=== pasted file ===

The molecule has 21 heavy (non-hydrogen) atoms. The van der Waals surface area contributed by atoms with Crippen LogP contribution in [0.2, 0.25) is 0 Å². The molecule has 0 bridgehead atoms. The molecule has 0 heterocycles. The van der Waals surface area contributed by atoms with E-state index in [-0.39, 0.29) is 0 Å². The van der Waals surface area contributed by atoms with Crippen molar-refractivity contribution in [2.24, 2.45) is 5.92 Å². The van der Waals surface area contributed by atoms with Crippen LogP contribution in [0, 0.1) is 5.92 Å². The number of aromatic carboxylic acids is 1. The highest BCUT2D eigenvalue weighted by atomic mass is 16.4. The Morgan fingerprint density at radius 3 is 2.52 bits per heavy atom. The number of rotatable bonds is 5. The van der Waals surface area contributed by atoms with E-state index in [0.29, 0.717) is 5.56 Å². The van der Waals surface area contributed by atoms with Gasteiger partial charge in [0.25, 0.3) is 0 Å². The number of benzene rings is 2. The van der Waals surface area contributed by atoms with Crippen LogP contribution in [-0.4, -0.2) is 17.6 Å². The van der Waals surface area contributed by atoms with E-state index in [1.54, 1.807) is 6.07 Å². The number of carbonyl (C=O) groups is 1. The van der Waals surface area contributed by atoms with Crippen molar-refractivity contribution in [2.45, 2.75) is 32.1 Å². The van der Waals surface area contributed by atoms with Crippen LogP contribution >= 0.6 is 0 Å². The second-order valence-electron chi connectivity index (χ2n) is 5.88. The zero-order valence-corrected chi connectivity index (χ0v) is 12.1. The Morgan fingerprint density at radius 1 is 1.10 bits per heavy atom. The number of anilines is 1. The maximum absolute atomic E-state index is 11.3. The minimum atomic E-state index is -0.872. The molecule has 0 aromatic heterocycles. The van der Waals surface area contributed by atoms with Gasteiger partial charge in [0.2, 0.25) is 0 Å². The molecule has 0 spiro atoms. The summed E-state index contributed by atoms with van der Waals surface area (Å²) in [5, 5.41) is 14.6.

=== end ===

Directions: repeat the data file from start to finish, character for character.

The molecule has 21 heavy (non-hydrogen) atoms. The van der Waals surface area contributed by atoms with Crippen LogP contribution in [0.2, 0.25) is 0 Å². The molecule has 0 bridgehead atoms. The molecule has 0 heterocycles. The van der Waals surface area contributed by atoms with E-state index in [-0.39, 0.29) is 0 Å². The van der Waals surface area contributed by atoms with Crippen molar-refractivity contribution in [2.24, 2.45) is 5.92 Å². The van der Waals surface area contributed by atoms with Crippen LogP contribution in [0, 0.1) is 5.92 Å². The number of aromatic carboxylic acids is 1. The highest BCUT2D eigenvalue weighted by atomic mass is 16.4. The Morgan fingerprint density at radius 3 is 2.52 bits per heavy atom. The number of rotatable bonds is 5. The van der Waals surface area contributed by atoms with E-state index in [0.29, 0.717) is 5.56 Å². The van der Waals surface area contributed by atoms with Gasteiger partial charge in [0.25, 0.3) is 0 Å². The number of benzene rings is 2. The van der Waals surface area contributed by atoms with Crippen LogP contribution in [-0.4, -0.2) is 17.6 Å². The van der Waals surface area contributed by atoms with E-state index in [1.54, 1.807) is 6.07 Å². The number of carbonyl (C=O) groups is 1. The van der Waals surface area contributed by atoms with Crippen molar-refractivity contribution in [2.45, 2.75) is 32.1 Å². The van der Waals surface area contributed by atoms with Crippen LogP contribution >= 0.6 is 0 Å². The second-order valence-electron chi connectivity index (χ2n) is 5.88. The zero-order valence-corrected chi connectivity index (χ0v) is 12.1. The Morgan fingerprint density at radius 1 is 1.10 bits per heavy atom. The number of anilines is 1. The maximum absolute atomic E-state index is 11.3. The minimum atomic E-state index is -0.872. The molecule has 0 aromatic heterocycles. The van der Waals surface area contributed by atoms with Gasteiger partial charge in [0.2, 0.25) is 0 Å². The molecule has 0 spiro atoms. The summed E-state index contributed by atoms with van der Waals surface area (Å²) in [5, 5.41) is 14.6.